The most obvious factor that affects your property’s value is the lay of the land. This includes topography, water, trees, soil quality, size, and shape. Is your land a steep mountain side or a flat pastureland? You may think a steep mountain side would decrease the value, but what if the buyer is looking for a place to build a log cabin with a view? A mountain cliff may be just what he is looking for. Or what if the buyer is looking for a place to start a dairy goat farm? Then the pastureland would be much more valuable. Does the topography of your lot prevent water from escaping, or does water from the neighboring parcels runoff onto your lot? Is your property in a flood zone? This will likely bring down the value of your property.
“Factors that can affect the value of your property include: location, size, shape, topography, water, trees, soil quality, utilities, and road frontage.”
Does your property have water? A stream or creek is often desirable to buyers, but if the buyer is a land developer then he may not want a creek on the property. Government regulations can make developing around a creek cost-prohibitive. A well can greatly increase the value of a property because it’s an expense the buyer doesn’t have to hassle with, and it assures them that water is already available. On the other hand, a marshy area or bog can decrease your property’s value because it is considered unusable space.
What about trees? Is your land covered in such dense forest and brush that you need a machete just to walk through it? Has it been reforested with hybrid timber?
How is the soil quality? Does it percolate? If the ground percolates then that means it absorbs water well. This is a make or break factor for someone who wants to build a house and put in a septic tank.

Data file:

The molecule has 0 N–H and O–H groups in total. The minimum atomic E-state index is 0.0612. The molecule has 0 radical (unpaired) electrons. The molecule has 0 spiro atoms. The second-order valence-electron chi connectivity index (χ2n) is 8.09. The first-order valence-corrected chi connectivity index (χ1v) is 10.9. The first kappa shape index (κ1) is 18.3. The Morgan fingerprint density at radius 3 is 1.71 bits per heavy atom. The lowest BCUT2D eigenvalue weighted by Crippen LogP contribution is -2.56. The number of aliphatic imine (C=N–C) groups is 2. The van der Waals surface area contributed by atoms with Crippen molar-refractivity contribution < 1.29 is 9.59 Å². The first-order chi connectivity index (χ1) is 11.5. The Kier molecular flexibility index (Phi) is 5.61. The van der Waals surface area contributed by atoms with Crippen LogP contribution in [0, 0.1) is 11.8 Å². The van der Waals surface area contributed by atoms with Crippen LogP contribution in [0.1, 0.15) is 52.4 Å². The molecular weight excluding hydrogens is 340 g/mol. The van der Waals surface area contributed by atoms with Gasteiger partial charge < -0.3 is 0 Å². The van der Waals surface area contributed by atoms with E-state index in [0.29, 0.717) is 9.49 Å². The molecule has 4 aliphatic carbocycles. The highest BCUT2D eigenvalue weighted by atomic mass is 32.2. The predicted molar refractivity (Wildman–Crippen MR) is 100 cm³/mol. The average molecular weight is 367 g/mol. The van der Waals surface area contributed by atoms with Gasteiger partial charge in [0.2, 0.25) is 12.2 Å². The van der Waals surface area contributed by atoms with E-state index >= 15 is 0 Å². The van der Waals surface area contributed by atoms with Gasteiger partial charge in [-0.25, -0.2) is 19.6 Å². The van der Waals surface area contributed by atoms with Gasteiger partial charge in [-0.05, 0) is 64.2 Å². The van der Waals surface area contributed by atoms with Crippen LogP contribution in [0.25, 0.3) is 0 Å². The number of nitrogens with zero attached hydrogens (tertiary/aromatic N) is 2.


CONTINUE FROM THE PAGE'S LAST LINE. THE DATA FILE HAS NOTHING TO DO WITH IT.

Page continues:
How big is your property? Obviously, the more land you have the more it’s worth. However, a single acre may sell for a lot of money if it’s in a prime location. The shape of your lot can affect it’s price as well. Is it all cut up with funky angles? This might make future development difficult, thus bringing down the value.
Utilities and Access
Are public utilities run to or near your land? If electricity and water are already at the street then your property is much more usable, and therefore more valuable. The same thing goes with public sewer. If a sewer line runs near your property then that is a huge benefit, and any buyer looking for land to develop would be willing to pay a premium for sewer access. If your property is nowhere near any public utilities and has no well, then it won’t command as high of a price.
What about road access? Does your property connect to a public road or is it completely surrounded by other people’s property? A landlocked parcel is virtually useless without cooperation from the neighboring property owners. To get a better price for your landlocked property you need to have an easement that allows access through your neighbors lot. Or better yet, talk to your neighbor whose parcel boarders the road and see if he wants to sell together. Having the neighbor’s road front parcel available to purchase alongside of your property can add significant value to your lot.
These are just a few of the factors than can determine what a vacant piece of property is worth. Take inventory of your parcel and see what it has to offer along with finding out what its faults are. But most importantly, know your buyers. They are the ones that ultimately determine what the final value will be.
If all of this sounds overwhelming to you then have no fear. We can easily determine what your house or land is worth and can even show you the software we use to determine our asking price. If you would like to get a free, no obligation cash offer on your house or land then give us a call or fill out the form on our website today.